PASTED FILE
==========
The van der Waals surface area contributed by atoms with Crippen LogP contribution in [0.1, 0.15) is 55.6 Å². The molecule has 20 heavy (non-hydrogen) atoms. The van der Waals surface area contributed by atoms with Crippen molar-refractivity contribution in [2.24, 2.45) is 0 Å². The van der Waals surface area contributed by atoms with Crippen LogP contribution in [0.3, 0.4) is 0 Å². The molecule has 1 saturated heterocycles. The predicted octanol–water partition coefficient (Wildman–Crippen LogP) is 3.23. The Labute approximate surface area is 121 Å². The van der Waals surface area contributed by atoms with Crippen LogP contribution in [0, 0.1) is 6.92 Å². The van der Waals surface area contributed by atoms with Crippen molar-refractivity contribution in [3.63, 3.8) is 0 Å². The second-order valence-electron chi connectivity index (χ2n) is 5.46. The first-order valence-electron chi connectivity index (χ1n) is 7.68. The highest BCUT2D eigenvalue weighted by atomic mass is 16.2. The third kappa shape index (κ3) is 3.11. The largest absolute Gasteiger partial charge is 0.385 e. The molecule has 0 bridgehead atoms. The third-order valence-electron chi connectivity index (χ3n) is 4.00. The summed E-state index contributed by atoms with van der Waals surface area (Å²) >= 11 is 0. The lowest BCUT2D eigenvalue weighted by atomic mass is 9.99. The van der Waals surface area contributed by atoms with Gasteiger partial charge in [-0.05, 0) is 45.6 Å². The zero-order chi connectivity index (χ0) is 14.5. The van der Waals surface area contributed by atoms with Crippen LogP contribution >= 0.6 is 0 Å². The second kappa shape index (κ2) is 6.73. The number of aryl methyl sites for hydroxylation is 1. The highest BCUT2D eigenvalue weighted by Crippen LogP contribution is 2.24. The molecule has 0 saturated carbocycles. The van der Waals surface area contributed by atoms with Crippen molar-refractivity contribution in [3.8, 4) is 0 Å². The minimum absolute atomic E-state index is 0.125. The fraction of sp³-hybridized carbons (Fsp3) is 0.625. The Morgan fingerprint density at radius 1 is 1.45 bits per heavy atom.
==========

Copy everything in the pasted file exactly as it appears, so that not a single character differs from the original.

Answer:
The van der Waals surface area contributed by atoms with Crippen LogP contribution in [0.1, 0.15) is 55.6 Å². The molecule has 20 heavy (non-hydrogen) atoms. The van der Waals surface area contributed by atoms with Crippen molar-refractivity contribution in [2.24, 2.45) is 0 Å². The van der Waals surface area contributed by atoms with Crippen LogP contribution in [0.3, 0.4) is 0 Å². The molecule has 1 saturated heterocycles. The predicted octanol–water partition coefficient (Wildman–Crippen LogP) is 3.23. The Labute approximate surface area is 121 Å². The van der Waals surface area contributed by atoms with Crippen LogP contribution in [0, 0.1) is 6.92 Å². The van der Waals surface area contributed by atoms with Crippen molar-refractivity contribution in [3.63, 3.8) is 0 Å². The second-order valence-electron chi connectivity index (χ2n) is 5.46. The first-order valence-electron chi connectivity index (χ1n) is 7.68. The highest BCUT2D eigenvalue weighted by atomic mass is 16.2. The third kappa shape index (κ3) is 3.11. The largest absolute Gasteiger partial charge is 0.385 e. The molecule has 0 bridgehead atoms. The third-order valence-electron chi connectivity index (χ3n) is 4.00. The summed E-state index contributed by atoms with van der Waals surface area (Å²) >= 11 is 0. The lowest BCUT2D eigenvalue weighted by atomic mass is 9.99. The van der Waals surface area contributed by atoms with Gasteiger partial charge in [-0.05, 0) is 45.6 Å². The zero-order chi connectivity index (χ0) is 14.5. The van der Waals surface area contributed by atoms with Crippen LogP contribution >= 0.6 is 0 Å². The second kappa shape index (κ2) is 6.73. The number of aryl methyl sites for hydroxylation is 1. The highest BCUT2D eigenvalue weighted by Crippen LogP contribution is 2.24. The molecule has 0 saturated carbocycles. The van der Waals surface area contributed by atoms with Crippen molar-refractivity contribution in [3.8, 4) is 0 Å². The minimum absolute atomic E-state index is 0.125. The fraction of sp³-hybridized carbons (Fsp3) is 0.625. The Morgan fingerprint density at radius 1 is 1.45 bits per heavy atom.